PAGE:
December 1, 2008
Jos Violence Settles
Death count still climbing after a weekend of election-related Muslim-Christian fighting.
Nigerians in Jos are collecting bodies after a weekend of fighting. Several hundred are dead so far in violence that began on Friday, November 28 - a day after polls closed on a local council election and one day before the incumbent People's Democratic Party was announced the winner.
Compass Direct reports that Muslims began attacking Christians, accusing them of tampering with the votes, after officials reportedly refused to post results.
Emmanuel Itapson, an assistant professor at Palmer Theological Seminary, is from Jos. He says, "Everyone I spoke with said the level of destruction is unprecedented. Christians were caught unawares at 2am and most of the pastors that were killed died because they live within the church area. I am in pain! My beloved city is filled with the blood of the innocent."
BBC published an eyewitness account:
I have a telescope and through it I watched what was happening from my home in the Christian quarters, high up on Shaka Hill overlooking Jos.
I could see the burning houses, all the smoke and hear the gunshots. Women were running away carrying their children, clothes, foodstuffs and water. Men were using petrol to douse the grass-roofed houses and then lighting with a match.
I could hear shouts of "Allahu Akbar".
Some of the Christians came running to safety at our place.
I saw all this on Friday and again on Saturday but on Saturday there was even more shooting and a lot of shouting.
One of my neighbours is a doctor and he could not reach work alone and so they came and picked him up so he could attend to casualties. He told me most of the wounded had had their hands and legs cut off with long sharp knives.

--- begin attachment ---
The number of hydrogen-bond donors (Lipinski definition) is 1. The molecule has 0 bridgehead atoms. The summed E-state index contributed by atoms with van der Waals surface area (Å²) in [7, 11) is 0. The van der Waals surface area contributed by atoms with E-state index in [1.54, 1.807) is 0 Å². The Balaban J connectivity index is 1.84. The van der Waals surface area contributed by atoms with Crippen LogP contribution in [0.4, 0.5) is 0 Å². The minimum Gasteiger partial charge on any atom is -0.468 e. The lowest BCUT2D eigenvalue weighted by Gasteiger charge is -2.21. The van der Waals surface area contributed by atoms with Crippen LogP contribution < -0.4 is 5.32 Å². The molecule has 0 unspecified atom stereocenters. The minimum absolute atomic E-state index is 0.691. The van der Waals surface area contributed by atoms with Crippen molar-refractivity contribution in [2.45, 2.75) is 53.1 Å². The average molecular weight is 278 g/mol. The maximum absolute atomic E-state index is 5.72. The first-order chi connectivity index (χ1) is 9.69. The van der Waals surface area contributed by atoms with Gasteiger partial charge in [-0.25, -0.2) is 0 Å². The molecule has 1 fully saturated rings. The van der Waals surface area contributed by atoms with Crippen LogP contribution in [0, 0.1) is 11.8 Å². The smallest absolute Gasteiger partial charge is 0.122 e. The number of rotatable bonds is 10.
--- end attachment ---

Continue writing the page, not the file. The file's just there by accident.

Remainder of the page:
Police have been ordered to shoot on sight after the evening curfew.
Jos, a city of over 800,000, lies midway between the mostly Muslim northern half of Nigeria and the Christian and animist south. The Associated Press adds that "The structure of Nigeria's government also exacerbates ethnic tensions, since local governments control enormous budgets in Africa's biggest oil producer, making the spoils of an election a coveted prize."
Christian Solidarity Worldwide sent a press release saying a corrective to international coverage of the violence was necessary: the timing of the attacks showed that they were not primarily because of election results. Of even greater concern, CSW says,
Are reports that appeared to suggest that Christians had killed 300 Muslims over the weekend, whose bodies were deposited at a central mosque. In reality, the men died while obeying orders from a mosque in the Dilimi area, which was using its loudspeakers to instruct all Muslims to defy the authorities, participate in the "jihad", loot properties for money and then burn them. Local security sources insist the rioters were shot while defying a night-time curfew and launching fresh attacks, including an unsuccessful large-scale assault on police barracks. Commenting on these deaths the General Secretary of the Christian Association of Nigeria (CAN) Engineer Salifu said: "It was not Christians who killed them; it was their own unfortunate attitude". He also articulated local concern that such inaccurate reporting could fuel further violence against Christians elsewhere.